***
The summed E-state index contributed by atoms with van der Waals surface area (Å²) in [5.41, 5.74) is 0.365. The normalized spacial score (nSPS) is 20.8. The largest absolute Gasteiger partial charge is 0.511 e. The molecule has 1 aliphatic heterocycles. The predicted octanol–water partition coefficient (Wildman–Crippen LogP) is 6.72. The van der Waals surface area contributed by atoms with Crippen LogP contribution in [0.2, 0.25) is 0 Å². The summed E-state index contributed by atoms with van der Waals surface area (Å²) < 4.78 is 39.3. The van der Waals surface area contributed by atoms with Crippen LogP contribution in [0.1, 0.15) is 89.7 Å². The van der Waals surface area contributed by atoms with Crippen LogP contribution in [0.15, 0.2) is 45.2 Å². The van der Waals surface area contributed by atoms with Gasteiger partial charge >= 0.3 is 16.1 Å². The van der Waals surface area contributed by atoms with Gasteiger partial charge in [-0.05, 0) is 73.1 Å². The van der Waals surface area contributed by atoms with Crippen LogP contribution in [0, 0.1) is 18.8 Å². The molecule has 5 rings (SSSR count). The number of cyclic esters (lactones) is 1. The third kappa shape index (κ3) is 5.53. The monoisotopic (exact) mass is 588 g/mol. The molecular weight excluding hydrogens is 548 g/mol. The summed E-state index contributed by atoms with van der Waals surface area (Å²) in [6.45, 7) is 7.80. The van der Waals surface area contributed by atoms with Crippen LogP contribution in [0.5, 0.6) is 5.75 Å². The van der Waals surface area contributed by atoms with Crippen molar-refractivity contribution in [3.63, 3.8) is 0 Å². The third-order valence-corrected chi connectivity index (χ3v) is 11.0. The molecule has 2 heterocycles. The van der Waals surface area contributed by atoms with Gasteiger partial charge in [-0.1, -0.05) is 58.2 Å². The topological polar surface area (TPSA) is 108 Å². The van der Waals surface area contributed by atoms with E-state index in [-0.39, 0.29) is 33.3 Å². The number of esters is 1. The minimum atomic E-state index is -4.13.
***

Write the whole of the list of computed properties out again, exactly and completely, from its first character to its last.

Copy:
The summed E-state index contributed by atoms with van der Waals surface area (Å²) in [5.41, 5.74) is 0.365. The normalized spacial score (nSPS) is 20.8. The largest absolute Gasteiger partial charge is 0.511 e. The molecule has 1 aliphatic heterocycles. The predicted octanol–water partition coefficient (Wildman–Crippen LogP) is 6.72. The van der Waals surface area contributed by atoms with Crippen LogP contribution in [0.2, 0.25) is 0 Å². The summed E-state index contributed by atoms with van der Waals surface area (Å²) < 4.78 is 39.3. The van der Waals surface area contributed by atoms with Crippen LogP contribution in [0.1, 0.15) is 89.7 Å². The van der Waals surface area contributed by atoms with Crippen LogP contribution in [0.15, 0.2) is 45.2 Å². The van der Waals surface area contributed by atoms with Gasteiger partial charge >= 0.3 is 16.1 Å². The van der Waals surface area contributed by atoms with Gasteiger partial charge in [-0.05, 0) is 73.1 Å². The van der Waals surface area contributed by atoms with Crippen LogP contribution in [0, 0.1) is 18.8 Å². The molecule has 5 rings (SSSR count). The number of cyclic esters (lactones) is 1. The third kappa shape index (κ3) is 5.53. The monoisotopic (exact) mass is 588 g/mol. The molecular weight excluding hydrogens is 548 g/mol. The summed E-state index contributed by atoms with van der Waals surface area (Å²) in [6.45, 7) is 7.80. The van der Waals surface area contributed by atoms with Crippen LogP contribution in [0.5, 0.6) is 5.75 Å². The van der Waals surface area contributed by atoms with Crippen molar-refractivity contribution in [3.63, 3.8) is 0 Å². The third-order valence-corrected chi connectivity index (χ3v) is 11.0. The molecule has 2 heterocycles. The van der Waals surface area contributed by atoms with Gasteiger partial charge in [-0.1, -0.05) is 58.2 Å². The topological polar surface area (TPSA) is 108 Å². The van der Waals surface area contributed by atoms with E-state index in [-0.39, 0.29) is 33.3 Å². The number of esters is 1. The minimum atomic E-state index is -4.13.